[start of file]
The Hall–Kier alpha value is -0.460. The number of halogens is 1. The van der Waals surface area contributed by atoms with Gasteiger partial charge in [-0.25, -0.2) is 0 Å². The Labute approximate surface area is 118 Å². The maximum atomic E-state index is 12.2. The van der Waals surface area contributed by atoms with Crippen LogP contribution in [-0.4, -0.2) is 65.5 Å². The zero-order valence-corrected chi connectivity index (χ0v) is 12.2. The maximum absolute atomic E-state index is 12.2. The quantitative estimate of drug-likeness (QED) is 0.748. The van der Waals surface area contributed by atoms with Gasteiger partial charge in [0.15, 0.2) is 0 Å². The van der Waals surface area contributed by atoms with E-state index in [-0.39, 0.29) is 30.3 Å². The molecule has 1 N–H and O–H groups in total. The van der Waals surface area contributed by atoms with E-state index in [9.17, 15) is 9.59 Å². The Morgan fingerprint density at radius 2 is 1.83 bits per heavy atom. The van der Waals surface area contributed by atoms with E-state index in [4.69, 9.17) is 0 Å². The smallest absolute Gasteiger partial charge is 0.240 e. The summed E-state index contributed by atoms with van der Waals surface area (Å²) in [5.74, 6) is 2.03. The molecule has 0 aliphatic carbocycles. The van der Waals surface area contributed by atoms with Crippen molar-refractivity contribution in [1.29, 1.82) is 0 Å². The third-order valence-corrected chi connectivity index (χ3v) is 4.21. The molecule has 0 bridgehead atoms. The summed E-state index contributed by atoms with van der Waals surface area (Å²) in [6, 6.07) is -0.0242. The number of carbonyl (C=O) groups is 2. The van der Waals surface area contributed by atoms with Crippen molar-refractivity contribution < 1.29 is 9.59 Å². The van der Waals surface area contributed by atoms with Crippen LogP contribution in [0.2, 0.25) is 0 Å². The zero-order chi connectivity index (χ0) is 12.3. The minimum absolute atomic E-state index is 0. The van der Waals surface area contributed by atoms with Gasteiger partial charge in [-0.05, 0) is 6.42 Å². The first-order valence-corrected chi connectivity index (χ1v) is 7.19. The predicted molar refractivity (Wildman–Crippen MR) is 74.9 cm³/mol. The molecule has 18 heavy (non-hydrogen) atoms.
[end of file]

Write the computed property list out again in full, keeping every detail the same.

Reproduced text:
The Hall–Kier alpha value is -0.460. The number of halogens is 1. The van der Waals surface area contributed by atoms with Gasteiger partial charge in [-0.25, -0.2) is 0 Å². The Labute approximate surface area is 118 Å². The maximum atomic E-state index is 12.2. The van der Waals surface area contributed by atoms with Crippen LogP contribution in [-0.4, -0.2) is 65.5 Å². The zero-order valence-corrected chi connectivity index (χ0v) is 12.2. The maximum absolute atomic E-state index is 12.2. The quantitative estimate of drug-likeness (QED) is 0.748. The van der Waals surface area contributed by atoms with Gasteiger partial charge in [0.15, 0.2) is 0 Å². The van der Waals surface area contributed by atoms with E-state index in [-0.39, 0.29) is 30.3 Å². The molecule has 1 N–H and O–H groups in total. The van der Waals surface area contributed by atoms with E-state index in [9.17, 15) is 9.59 Å². The Morgan fingerprint density at radius 2 is 1.83 bits per heavy atom. The van der Waals surface area contributed by atoms with E-state index in [4.69, 9.17) is 0 Å². The smallest absolute Gasteiger partial charge is 0.240 e. The summed E-state index contributed by atoms with van der Waals surface area (Å²) in [5.74, 6) is 2.03. The molecule has 0 aliphatic carbocycles. The van der Waals surface area contributed by atoms with Crippen molar-refractivity contribution in [1.29, 1.82) is 0 Å². The third-order valence-corrected chi connectivity index (χ3v) is 4.21. The molecule has 0 bridgehead atoms. The summed E-state index contributed by atoms with van der Waals surface area (Å²) in [6, 6.07) is -0.0242. The number of carbonyl (C=O) groups is 2. The van der Waals surface area contributed by atoms with Crippen molar-refractivity contribution < 1.29 is 9.59 Å². The van der Waals surface area contributed by atoms with Crippen LogP contribution in [0.2, 0.25) is 0 Å². The zero-order chi connectivity index (χ0) is 12.3. The minimum absolute atomic E-state index is 0. The van der Waals surface area contributed by atoms with Gasteiger partial charge in [-0.05, 0) is 6.42 Å². The first-order valence-corrected chi connectivity index (χ1v) is 7.19. The predicted molar refractivity (Wildman–Crippen MR) is 74.9 cm³/mol. The molecule has 18 heavy (non-hydrogen) atoms.